If you’re a parent the last thing you want is for your child to become addicted to drugs.
Sadly millions of American children fall victim to addiction every year. Parents find them selves battling drugs in their neighborhoods, schools and sometimes their homes. As a good parent we try to do all that we can to make sure our children don’t do drugs. Yet try as we may sometimes even the best of kids wind up on drugs.
What then? What does a mom or dad do once they discover that their child is a drug addict? Unfortunately for most family members who have a loved one on drugs; they become victims too. When faced with that fact that you have a child on drugs, many parents find themselves asking where did I go wrong?
As devastating as all this might seem you the parent can choose to be the victim or the champion in this situation. Either way you first have to look at the situation for what it truly is, don’t ignore obvious signs or downplay the problem. Know what to look for and take the appropriate action. If you miss the signs or refuse to confront the problem head on you could become an enabler and promote the drug problem rather help to end it.
Know the signs:
1. Change in appearance (dirty or wrinkled clothes, he or she no longer bathes; hair skin and teeth are neglected).
2. Sharp drop in grades
3. Violent outburst
4. Change in vocabulary (Begins using street slang and/or wearing gang colors, using gang style hand signs).
5. Unexplained weight loss
6. Change in friends (brings the thuglets home with him or her).
7. Becomes reclusive, (spends all day in his or her room, doesn’t eat with the family or participate in family time).
8. Lying, (about their behavior or whereabouts or simply lying when they don’t have to).
9. Missing valuables
10. Possessing unexplained valuables
11. Lethargy, slurred speech,
12. Change in sleeping, and or eating habits (staying up for days with little or no sleep, going on eating binges or not eating for days).
13. Skipping school or not showing up for work, losing job for tardiness or absenteeism.
14. Marked irresponsible behavior, if your child is mature and perhaps a parent themselves ( not paying rent or utilities, being evicted or services be disconnected for non payment, grand children being left alone or neglected).
15. Extreme paranoia
16. Lesions on the skin, blisters, persistent mouth sores, dark circles under the eyes. (Crystal Meth)
17. Prolonged use of eye drops or persistent eye irritation
18. Disobedient to parents and teachers
20. Disregarding Consequences
The above list is not a conclusive list there are many other signs, and they will vary with the individual. Remember, early intervention is the key. Most parents are unaware their children are using drugs for sometimes years. By this time the addiction has such a hold on the child that it takes years to help them get free of the addiction.
Once you are sure that he or she is using drugs and /or alcohol you must take action to help them. It is important for you the parent to understand that when a person is suffering from addiction the only thing important to them is that next drink or fix. They are not concerned with the consequences of their actions. Therefore threats and/or ultimatums won’t faze him or her.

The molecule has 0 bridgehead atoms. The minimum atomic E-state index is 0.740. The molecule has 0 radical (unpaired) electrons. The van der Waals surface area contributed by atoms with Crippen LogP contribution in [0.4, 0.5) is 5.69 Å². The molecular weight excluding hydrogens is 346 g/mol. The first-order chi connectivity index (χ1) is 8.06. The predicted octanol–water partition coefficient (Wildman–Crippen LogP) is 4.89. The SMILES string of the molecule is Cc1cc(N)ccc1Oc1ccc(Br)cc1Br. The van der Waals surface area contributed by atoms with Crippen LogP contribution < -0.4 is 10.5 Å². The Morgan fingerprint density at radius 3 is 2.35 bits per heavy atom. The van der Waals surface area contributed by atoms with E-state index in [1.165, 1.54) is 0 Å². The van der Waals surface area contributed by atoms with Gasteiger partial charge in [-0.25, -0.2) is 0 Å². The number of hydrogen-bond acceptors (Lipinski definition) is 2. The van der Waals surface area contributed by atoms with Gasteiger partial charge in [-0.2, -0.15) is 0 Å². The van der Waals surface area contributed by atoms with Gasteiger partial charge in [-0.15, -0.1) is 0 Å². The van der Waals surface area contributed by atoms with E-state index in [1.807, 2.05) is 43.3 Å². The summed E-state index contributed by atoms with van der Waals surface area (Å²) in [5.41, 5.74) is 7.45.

Before you can adequately help him or her, parents must first know what they are dealing with. If at all possible find out what type of drug that he or she is taking and then learn as much about the drug and its effects on the person. Parents should pay particular attention to the withdrawal symptoms and gestation time it stays in a persons system. This will aide parents in dealing with their child during the recovery process.
Proceed with caution! Parents must understand that this is not your little boy or girl that you are dealing with; this is a person under the influence of a mind altering drug. As was stated earlier a person suffering from addictions only concern is their next high. With this in mind he or she will cheat, lie, steal and possibly even kill to get that high. Never put yourself and/or other family members in harms way when attempting to confront a person about an addiction.
When you are ready to confront your child about his or her problem it is important to choose your battle. Pick the time you want to discuss this problem, even if you catch him or her in the act don’t allow the situation to control you, you control the situation. If you catch he or she in the act and you lose your temper react instead of act it could cripple your effort to help the addicted person.
Pick a time and a place where you are both comfortable and relaxed (don’t make an appointment with them, chances are they won’t keep it. It is better to catch them when they are not expecting it and confront them. Example they are watching T.V. or playing video games). Don’t accuse, just state the facts, “I found this in your room, I saw you smoking this, the Principle called us and said they found this in your locker. If you don’t have the physical evidence to confront them with the straight out ask, “are you smoking marijuana?
An array of emotion comes into play when you confront an addict about his or her addict. Some will cry, others will storm out of the room, but most all of them will do the following three things.